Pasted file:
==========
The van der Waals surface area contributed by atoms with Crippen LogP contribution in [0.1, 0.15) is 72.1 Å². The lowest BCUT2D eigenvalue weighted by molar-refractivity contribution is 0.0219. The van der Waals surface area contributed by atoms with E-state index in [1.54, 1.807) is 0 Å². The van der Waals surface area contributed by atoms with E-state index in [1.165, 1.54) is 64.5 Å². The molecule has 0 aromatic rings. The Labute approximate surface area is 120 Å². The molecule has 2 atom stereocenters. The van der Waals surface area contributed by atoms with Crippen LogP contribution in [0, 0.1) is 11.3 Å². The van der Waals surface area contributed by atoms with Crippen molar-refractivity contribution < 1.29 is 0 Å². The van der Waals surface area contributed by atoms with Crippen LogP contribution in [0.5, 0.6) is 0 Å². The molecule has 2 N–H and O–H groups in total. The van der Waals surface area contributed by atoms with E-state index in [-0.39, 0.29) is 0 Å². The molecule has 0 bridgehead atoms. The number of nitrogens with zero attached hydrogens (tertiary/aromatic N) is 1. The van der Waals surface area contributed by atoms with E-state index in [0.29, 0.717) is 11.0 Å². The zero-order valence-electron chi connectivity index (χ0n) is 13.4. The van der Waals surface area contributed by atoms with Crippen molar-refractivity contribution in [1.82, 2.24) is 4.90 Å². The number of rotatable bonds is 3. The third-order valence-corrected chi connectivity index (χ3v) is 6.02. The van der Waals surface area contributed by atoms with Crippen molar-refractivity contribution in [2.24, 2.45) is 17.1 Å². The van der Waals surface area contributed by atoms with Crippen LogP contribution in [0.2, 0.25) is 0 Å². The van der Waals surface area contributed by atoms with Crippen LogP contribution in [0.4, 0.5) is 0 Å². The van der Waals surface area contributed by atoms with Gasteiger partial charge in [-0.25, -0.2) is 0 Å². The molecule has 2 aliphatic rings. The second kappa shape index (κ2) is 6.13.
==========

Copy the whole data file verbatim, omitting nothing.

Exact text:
The van der Waals surface area contributed by atoms with Crippen LogP contribution in [0.1, 0.15) is 72.1 Å². The lowest BCUT2D eigenvalue weighted by molar-refractivity contribution is 0.0219. The van der Waals surface area contributed by atoms with E-state index in [1.54, 1.807) is 0 Å². The van der Waals surface area contributed by atoms with E-state index in [1.165, 1.54) is 64.5 Å². The molecule has 0 aromatic rings. The Labute approximate surface area is 120 Å². The molecule has 2 atom stereocenters. The van der Waals surface area contributed by atoms with Crippen LogP contribution in [0, 0.1) is 11.3 Å². The van der Waals surface area contributed by atoms with Crippen molar-refractivity contribution < 1.29 is 0 Å². The van der Waals surface area contributed by atoms with Crippen LogP contribution in [0.5, 0.6) is 0 Å². The molecule has 2 N–H and O–H groups in total. The van der Waals surface area contributed by atoms with E-state index in [-0.39, 0.29) is 0 Å². The molecule has 0 bridgehead atoms. The number of nitrogens with zero attached hydrogens (tertiary/aromatic N) is 1. The van der Waals surface area contributed by atoms with E-state index in [0.29, 0.717) is 11.0 Å². The zero-order valence-electron chi connectivity index (χ0n) is 13.4. The van der Waals surface area contributed by atoms with Crippen molar-refractivity contribution in [1.82, 2.24) is 4.90 Å². The number of rotatable bonds is 3. The third-order valence-corrected chi connectivity index (χ3v) is 6.02. The van der Waals surface area contributed by atoms with Crippen molar-refractivity contribution in [2.24, 2.45) is 17.1 Å². The van der Waals surface area contributed by atoms with Crippen LogP contribution in [0.2, 0.25) is 0 Å². The van der Waals surface area contributed by atoms with Crippen LogP contribution in [0.4, 0.5) is 0 Å². The van der Waals surface area contributed by atoms with Gasteiger partial charge in [-0.25, -0.2) is 0 Å². The molecule has 2 aliphatic rings. The second kappa shape index (κ2) is 6.13.